The Great Southern Route : 2010 - 2011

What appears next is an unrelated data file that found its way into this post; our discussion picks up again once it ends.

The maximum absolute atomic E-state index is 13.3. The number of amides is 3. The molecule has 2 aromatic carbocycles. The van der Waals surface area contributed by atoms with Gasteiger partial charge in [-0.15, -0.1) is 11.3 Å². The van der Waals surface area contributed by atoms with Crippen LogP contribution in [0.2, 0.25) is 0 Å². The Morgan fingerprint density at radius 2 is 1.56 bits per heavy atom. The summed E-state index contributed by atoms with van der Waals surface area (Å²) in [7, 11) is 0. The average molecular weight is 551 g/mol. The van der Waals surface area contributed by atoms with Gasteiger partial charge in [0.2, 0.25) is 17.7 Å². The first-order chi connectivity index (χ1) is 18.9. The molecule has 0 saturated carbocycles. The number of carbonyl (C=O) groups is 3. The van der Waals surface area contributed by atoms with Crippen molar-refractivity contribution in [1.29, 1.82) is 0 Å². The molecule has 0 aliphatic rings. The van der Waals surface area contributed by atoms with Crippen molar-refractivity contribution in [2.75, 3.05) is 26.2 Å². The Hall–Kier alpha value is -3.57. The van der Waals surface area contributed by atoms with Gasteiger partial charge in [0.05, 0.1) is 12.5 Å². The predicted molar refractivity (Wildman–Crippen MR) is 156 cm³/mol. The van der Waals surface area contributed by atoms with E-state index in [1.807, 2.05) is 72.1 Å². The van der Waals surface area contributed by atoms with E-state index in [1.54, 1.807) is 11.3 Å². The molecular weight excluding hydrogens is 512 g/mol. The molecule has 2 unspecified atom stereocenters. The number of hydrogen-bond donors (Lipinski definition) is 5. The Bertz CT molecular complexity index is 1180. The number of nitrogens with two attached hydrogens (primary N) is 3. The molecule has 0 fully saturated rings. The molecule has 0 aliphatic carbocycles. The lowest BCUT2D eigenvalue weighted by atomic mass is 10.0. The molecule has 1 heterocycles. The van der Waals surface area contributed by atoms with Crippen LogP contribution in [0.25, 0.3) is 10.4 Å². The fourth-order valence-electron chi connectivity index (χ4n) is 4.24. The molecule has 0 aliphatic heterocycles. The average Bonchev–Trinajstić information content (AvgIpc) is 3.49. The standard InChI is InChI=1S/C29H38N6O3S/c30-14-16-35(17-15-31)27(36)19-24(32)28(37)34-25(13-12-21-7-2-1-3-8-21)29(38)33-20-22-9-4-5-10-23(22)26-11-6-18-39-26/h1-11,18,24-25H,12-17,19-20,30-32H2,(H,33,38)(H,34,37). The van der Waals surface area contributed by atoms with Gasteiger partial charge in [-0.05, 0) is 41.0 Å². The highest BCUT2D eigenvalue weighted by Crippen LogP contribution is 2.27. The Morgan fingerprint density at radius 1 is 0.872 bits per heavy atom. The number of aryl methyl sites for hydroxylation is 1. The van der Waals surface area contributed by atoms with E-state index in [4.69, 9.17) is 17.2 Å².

WEATHER ROUTING 248 | GSR During the remainder of the year (May through November), our attention turns toward the tropics. Tropical cyclone season begins on 15 May, and on average, we will find tropical cyclone development occurring in May about once every other year across this region. Development typically reaches its peak in late July and August, with cyclone frequency rapidly diminishing in September, October, and November (tropical cyclone season concludes on 30 November). Tropical cyclone development is most likely to occur off the Central American coast (south of 15N) and across adjacent offshore waters. Typical tracks will be toward the West or West- Northwest, offshore from the Central American coast, weakening as they move into cooler waters near and west of 110W. However, an alternate track is one that will often take tropical cyclones on a more northwestward track, moving in the general direction of the Baja Peninsula and the Sea of Cortez. This is more likely to occur from mid/late August onward, as large troughs of low pressure in the mid and upper levels of the atmosphere more eastward toward the Baja Peninsula. Increasing SE-S-SW winds aloft in advance of these troughs will act to "pick up" and "recur ve" tropical cyclones toward the northwest and north. Aside from the tropics, strong NW-NE-E wind surges are less common or uncommon along the Central American coast and the Gulf of Tehuantepec, as large cold high pressure ridges farther north decrease in frequency. Along Central America, NE-E winds are still in place, but tend to be lighter, normally no more than force 5-6, and tending to occur mainly across gaps in coastal ranges as well as across the Gulfs of Papagayo, Dulce, Nicoya, and Fonseca. This occurs as high pressure builds westward into the Western Caribbean and toward Central America. NE-E combined seas are generally no more than 3-6 feet, tending lower closer to the coast. E-SE-S winds are most dominant across the Gulf of Tehuantepec and "light", with wind speeds generally on the order of force 3-5 and combined seas generally E-SE-S in direction, Farther north, across the Gulf of Tehuantepec, favored directions in wind surges are NW-N-NE, with N-NE winds in the western gulf, and NW-N winds further east. This occurs as northerly winds across inland valleys "fan out" across the gulf itself. Gale force winds are common in these surges, with severe surges in some cases bringing storm to hurricane force winds! Seas as high as 12-15ft can occur during wind surges (even as high as 20 feet in severe surges) across the mouth of the Gulf, with much lower seas found along immediate coastal waters. The weather turns more benign as we look farther north across the Mexican Riviera. Winds here are generally in the form of lighter W-NW-N winds, speeds generally not exceeding force 4-5. In fact, along immediate coastal waters (within approximately 2-3 miles from shore), and in cloud/ rain free areas, winds will show a tendency toward onshore sea breezes during the day (generally occurring the period from mid morning through late afternoon), with offshore breezes at night and during the early morning hours. Combined seas will generally be from W-NW-N and long-period, heights generally no more than 6-7 feet, though larger long-period sets can occur, from surges of higher NW-N winds farther north. Across the Sea of Cortez, general wind directions are NW-N and tend to be light, with speeds generally no more than force 4-5. However, the passage of cold fronts north of the area and arrival of high pressure building in from the west will bring higher NW-N winds, with speeds approaching if not reaching minimal gale force, typically as high as force 7-8. NW combined seas during these wind surges will often reach as high as 10ft with locally higher sets, particularly along the southwestern coast of the Baja Peninsula. NW winds will generally "wrap around" the southern tip of the Baja Peninsula and become WSW-W, and during wind surges can reach near gale to gale force (force 7-8). However, with a more limited fetch in place, combined seas will generally tend to consist of a wind chop, typically no more than 4-6 feet across the region. WHAT ELSE COMES to mind? How about tropical cyclones, adverse weather from trade wind surges, and even the effects from cold fronts? Maybe some of these things come to mind as well, but truth be told, mariners and vacationers alike should be aware of these weather concerns (and others) when traveling in this part of the world, so we'll revisit this rather expansive area, and give a bit of a "refresher" if you will about the weather dangers to consider and what to look for in this part of the globe. Even the most experienced mariner must be wary of the potential weather dangers along the way.... without question this is one of the most important considerations (if not the most important) for trip planning. Obviously, given the rather large coverage area involved, there are a wide variety of weather patterns and phenomena to consider. We will educate the reader on the best times of years to travel and the best course(s) of action to take to avoid (or at least minimize) exposure to adverse weather and make for an enjoyable time for all on board. Finally, we will explain the importance of utilizing weather providers as guidance for planning and routing. CENTRAL AMERICAN COAST TO THE BAJA PENINSULA: The period from November through April is known for significant surges of higher winds/seas across this region. These occur about every three to four days, occurring as large, cold high pressure ridges move east to southeastward and north of the area, across the Gulf of Mexico and into the Northern Caribbean. Wind surges are normally in the form of N-NE-E winds across the Central America, where winds can reach as high as gale force (force 8-9), especially across gaps in coastal ranges and across the Gulfs of Papagayo, Dulce, Nicoya, and Fonseca. Similar higher wind surges can occur in NE-E winds along the south side of the Peninsula de Azuero, found between Punta Mala and Punta Mariato. Large seas, as high as 10-12 feet, can also occur during these wind surges, particularly across more offshore waters, where N-NE-E "fetch" is greater. Weather Patterns and Routing: The Tropical and South Pacific By: David Cannon, Jeremy Davis, and Garrett Gwiazda Weather Routing Inc. So here we are again in the Tropical and South Pacific, where relaxing, peace, and tranquility are commonplace, where sunshine and palm trees are everywhere. These are the things that always come to mind when one thinks of what it's like to be in this part of the world...